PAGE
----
Published in the March 2005 issue of Today’s Hospitalist
First of a two-part series.
After years of fits and starts, the pay-for-performance movement looks like it may finally be here to stay. That has some hospitalists asking themselves whether programs that reward physicians for improving quality will help or hurt their growing specialty.
While quality incentives make many physicians nervous, some hospitalists are taking a distinctly different view. They predict that these quality incentive programs “as long as they’re well-designed and administered “have the potential to help hospital medicine cement its growing role in U.S. health care.
The logic is simple: As health plans and large payers start pressuring hospitals to collect data on quality measures and improve their outcomes, who better than hospitalists can help guide those efforts? Hospitalists can not only help themselves by sharing quality bonuses with their hospitals, but they can help improve patient care and shore up their institution’s finances.
Here’s a look at how three hospitals are implementing three very different pay-for- performance programs, and how hospitalists at each of the facilities are taking a leading role.
Massachusetts: Working with the Blues
While the media has lately focused considerable attention on the growing numbers of pay-for-performance measures for outpatient physicians, several large payers have already implemented quality incentives in the inpatient setting.
Medicare, for example, is conducting several demonstration projects in the area. One of those initiatives, the Hospital Quality Alliance, requires hospitals to report data on more than 20 measures on care of acute myocardial infarction, heart failure and pneumonia. While Medicare isn’t currently using data from those reports to financially reward or punish hospitals for their performance, hospitals that didn’t report the data last year are now receiving lower Medicare payments.
And in several states, the Blues are building pay-for-performance programs for hospitals. Blue Cross Blue Shield of Massachusetts last year launched a quality-incentive program based on similar quality measures from the Joint Commission on Accreditation of Healthcare Organizations (JCAHO). Those indicators, which are known as “core measures,” focus on conditions like acute myocardial infarction, heart failure and community-acquired pneumonia.
One of the hospitals that has participated in the Massachusetts Blues program is Mercy Medical Center in Springfield, Mass. Because hospitalists at Mercy provide about 85 percent of the hospital’s inpatient care, the hospitalist program was instrumental in helping design the hospital’s involvement in the project.
Winthrop Whitcomb, MD, a longtime hospitalist who founded Mercy’s hospital medicine program more than 10 years ago, explains that the hospital agreed to measure its performance on three indicators: pneumococcal vaccine for pneumonia patients, ACE inhibitors for heart failure patients with a left ventricular ejection fraction of less than 40 percent, and assessment of left ventricular function in patients diagnosed with heart failure. If the hospital met certain performance thresholds, it would receive bonus payments from the Blues above and beyond regular payments.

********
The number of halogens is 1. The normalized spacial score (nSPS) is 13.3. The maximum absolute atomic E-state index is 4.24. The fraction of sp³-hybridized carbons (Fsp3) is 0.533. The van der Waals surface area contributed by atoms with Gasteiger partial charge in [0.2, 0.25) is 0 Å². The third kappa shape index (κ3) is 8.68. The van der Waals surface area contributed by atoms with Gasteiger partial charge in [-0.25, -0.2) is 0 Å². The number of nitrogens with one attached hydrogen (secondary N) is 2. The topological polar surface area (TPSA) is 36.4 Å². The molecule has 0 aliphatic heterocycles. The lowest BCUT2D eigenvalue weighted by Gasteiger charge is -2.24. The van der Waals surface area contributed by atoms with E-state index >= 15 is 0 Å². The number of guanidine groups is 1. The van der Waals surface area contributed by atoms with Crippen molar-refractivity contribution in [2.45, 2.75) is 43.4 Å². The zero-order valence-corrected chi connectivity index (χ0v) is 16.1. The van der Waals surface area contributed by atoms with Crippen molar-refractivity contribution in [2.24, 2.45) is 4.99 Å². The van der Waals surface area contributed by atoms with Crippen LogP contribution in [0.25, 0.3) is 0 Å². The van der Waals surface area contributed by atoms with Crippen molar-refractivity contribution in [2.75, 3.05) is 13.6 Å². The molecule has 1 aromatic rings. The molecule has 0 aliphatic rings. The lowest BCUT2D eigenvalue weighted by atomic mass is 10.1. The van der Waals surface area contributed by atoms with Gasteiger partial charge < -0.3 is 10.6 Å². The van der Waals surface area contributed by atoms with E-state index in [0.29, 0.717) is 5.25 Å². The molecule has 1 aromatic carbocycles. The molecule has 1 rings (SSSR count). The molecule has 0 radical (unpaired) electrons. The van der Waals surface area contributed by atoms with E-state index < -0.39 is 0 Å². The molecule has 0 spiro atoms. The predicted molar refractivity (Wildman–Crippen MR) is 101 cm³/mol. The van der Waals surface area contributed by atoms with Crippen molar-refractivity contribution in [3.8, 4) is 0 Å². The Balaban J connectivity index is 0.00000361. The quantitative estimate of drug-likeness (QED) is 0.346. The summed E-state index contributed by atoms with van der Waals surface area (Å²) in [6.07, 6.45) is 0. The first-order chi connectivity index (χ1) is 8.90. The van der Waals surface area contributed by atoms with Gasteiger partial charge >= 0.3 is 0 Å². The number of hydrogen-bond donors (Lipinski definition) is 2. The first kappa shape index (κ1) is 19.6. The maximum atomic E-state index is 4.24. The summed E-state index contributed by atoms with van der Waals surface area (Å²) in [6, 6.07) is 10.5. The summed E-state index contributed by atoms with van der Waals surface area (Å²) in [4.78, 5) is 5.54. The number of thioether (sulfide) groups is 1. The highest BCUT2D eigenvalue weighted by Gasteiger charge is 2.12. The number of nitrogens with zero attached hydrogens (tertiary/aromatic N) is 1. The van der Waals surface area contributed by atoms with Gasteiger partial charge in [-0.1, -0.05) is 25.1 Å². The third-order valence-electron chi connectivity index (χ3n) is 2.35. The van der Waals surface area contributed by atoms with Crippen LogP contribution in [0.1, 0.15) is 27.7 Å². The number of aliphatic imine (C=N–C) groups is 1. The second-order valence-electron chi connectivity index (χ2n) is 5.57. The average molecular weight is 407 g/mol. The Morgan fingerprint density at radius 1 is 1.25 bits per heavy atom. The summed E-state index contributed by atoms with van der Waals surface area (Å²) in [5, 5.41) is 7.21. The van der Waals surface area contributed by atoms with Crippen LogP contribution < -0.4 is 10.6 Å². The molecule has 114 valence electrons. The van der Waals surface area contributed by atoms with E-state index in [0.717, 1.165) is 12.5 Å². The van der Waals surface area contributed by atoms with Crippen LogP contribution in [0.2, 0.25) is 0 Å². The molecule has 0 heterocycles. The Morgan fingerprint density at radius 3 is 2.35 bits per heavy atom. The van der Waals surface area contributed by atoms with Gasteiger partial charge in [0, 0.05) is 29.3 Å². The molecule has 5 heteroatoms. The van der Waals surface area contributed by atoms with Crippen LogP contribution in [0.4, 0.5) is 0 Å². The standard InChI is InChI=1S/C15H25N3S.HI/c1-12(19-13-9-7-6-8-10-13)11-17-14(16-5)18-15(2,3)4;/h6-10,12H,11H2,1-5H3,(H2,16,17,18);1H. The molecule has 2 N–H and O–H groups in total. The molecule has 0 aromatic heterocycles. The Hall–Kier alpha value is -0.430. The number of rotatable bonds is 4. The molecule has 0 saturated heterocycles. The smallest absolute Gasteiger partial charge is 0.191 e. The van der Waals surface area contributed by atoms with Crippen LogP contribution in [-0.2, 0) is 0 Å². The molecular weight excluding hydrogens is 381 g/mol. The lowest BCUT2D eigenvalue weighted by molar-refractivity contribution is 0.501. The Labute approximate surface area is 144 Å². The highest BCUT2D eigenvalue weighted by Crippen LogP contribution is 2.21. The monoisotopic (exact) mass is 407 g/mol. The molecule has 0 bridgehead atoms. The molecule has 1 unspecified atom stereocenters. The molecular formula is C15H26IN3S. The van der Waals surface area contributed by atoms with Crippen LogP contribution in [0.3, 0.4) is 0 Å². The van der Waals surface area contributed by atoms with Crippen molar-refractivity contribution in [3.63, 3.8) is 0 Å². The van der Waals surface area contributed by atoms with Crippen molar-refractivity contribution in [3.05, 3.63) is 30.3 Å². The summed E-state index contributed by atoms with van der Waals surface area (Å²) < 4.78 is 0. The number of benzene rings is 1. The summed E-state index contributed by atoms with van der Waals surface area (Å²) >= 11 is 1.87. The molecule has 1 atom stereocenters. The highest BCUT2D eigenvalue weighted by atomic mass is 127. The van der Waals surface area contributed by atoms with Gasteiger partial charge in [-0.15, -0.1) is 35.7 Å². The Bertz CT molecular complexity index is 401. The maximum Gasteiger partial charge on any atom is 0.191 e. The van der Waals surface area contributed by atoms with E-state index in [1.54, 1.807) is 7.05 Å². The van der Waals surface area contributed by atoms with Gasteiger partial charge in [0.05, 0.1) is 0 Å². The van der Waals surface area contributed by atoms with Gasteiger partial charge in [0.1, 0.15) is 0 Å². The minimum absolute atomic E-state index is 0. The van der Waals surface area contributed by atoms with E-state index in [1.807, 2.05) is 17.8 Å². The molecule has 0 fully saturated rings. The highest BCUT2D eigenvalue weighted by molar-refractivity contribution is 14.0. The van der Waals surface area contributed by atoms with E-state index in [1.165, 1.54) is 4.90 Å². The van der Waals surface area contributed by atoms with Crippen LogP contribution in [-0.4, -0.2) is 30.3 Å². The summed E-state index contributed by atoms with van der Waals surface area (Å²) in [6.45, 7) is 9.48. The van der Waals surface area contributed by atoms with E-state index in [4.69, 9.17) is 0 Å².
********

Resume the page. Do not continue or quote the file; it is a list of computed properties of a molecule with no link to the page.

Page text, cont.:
Dr. Whitcomb, who is director of clinical performance improvement at Mercy, says that to meet the pneumococcal vaccine measure and qualify for bonus money, the hospital needed to vaccinate 45 percent of patients with pneumonia. The national average at that time, by comparison, was 38 percent. On the other two measures, Mercy needed to reach an 85 percent threshold to be eligible for bonus money.
The role of hospitalists
Dr. Whitcomb explains that linking quality goals and financial incentives led to immediate improvements on the three measures. The number of pneumonia patients who received the pneumococcal vaccine, for example, jumped from 45 percent in 2003 to about 87 percent in 2004.
Because Mercy met the goals of all three measures, the hospital received a quality bonus that Dr. Whitcomb described as “significant.” Mercy gave half of that bonus money to the 14 full-time physicians in its hospitalist group, who split the money evenly.
While Dr. Whitcomb didn’t reveal the exact amount each hospitalist in the program received, he says it equaled about 7.5 percent of each physician’s annual pay. That number, he says, was a powerful incentive for the group.
“It illustrates the first principle of any incentive program,” he explains, “which is that the incentive bonus needs to be a meaningful sum.” Strategies like order sets, Dr. Whitcomb adds, become “relatively superfluous once there are financial incentives for the doctor to do the right thing.”
To make sure the hospitalist group met the three quality measures, Dr. Whitcomb and the hospitalist group tried to boost performance on all the Joint Commission’s core measures, not just the three that were part of the Blues program. The group conducted regular education sessions with all the hospitalists who work at Mercy “not just those in his group ” and the primary care physicians who care for their hospitalized patients. The bonus money was based on the performance of all physicians at Mercy, so everyone’s performance needed to improve, not just that of the hospitalists.
To draw attention to the core measures, the Mercy hospitalist group placed a prompt sheet on the order section of all medical charts that outlined all of the Joint Commission’s core measures, not just the three that were part of the program. In addition, physicians and nurses in the program reviewed charts for patients whose care didn’t meet the core measures.